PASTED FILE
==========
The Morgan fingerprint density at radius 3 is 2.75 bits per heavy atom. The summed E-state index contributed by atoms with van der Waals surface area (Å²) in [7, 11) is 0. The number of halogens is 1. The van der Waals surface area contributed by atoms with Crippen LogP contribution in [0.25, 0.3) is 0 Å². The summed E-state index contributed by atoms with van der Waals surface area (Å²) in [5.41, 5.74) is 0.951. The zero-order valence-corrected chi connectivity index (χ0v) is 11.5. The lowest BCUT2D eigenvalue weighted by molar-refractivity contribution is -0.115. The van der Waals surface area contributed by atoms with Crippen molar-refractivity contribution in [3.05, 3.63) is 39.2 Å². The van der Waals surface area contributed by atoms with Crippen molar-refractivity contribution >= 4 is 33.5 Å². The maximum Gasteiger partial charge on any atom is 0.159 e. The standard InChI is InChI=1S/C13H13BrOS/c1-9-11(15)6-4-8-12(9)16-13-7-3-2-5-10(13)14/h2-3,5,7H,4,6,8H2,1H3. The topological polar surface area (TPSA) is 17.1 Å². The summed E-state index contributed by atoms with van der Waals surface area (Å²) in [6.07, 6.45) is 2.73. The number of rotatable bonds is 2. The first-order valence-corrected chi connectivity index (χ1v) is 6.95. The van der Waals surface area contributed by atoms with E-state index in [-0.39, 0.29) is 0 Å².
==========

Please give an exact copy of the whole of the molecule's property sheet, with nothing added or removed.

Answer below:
The Morgan fingerprint density at radius 3 is 2.75 bits per heavy atom. The summed E-state index contributed by atoms with van der Waals surface area (Å²) in [7, 11) is 0. The number of halogens is 1. The van der Waals surface area contributed by atoms with Crippen LogP contribution in [0.25, 0.3) is 0 Å². The summed E-state index contributed by atoms with van der Waals surface area (Å²) in [5.41, 5.74) is 0.951. The zero-order valence-corrected chi connectivity index (χ0v) is 11.5. The lowest BCUT2D eigenvalue weighted by molar-refractivity contribution is -0.115. The van der Waals surface area contributed by atoms with Crippen molar-refractivity contribution in [3.05, 3.63) is 39.2 Å². The van der Waals surface area contributed by atoms with Crippen molar-refractivity contribution >= 4 is 33.5 Å². The maximum Gasteiger partial charge on any atom is 0.159 e. The standard InChI is InChI=1S/C13H13BrOS/c1-9-11(15)6-4-8-12(9)16-13-7-3-2-5-10(13)14/h2-3,5,7H,4,6,8H2,1H3. The topological polar surface area (TPSA) is 17.1 Å². The summed E-state index contributed by atoms with van der Waals surface area (Å²) in [6.07, 6.45) is 2.73. The number of rotatable bonds is 2. The first-order valence-corrected chi connectivity index (χ1v) is 6.95. The van der Waals surface area contributed by atoms with E-state index in [-0.39, 0.29) is 0 Å².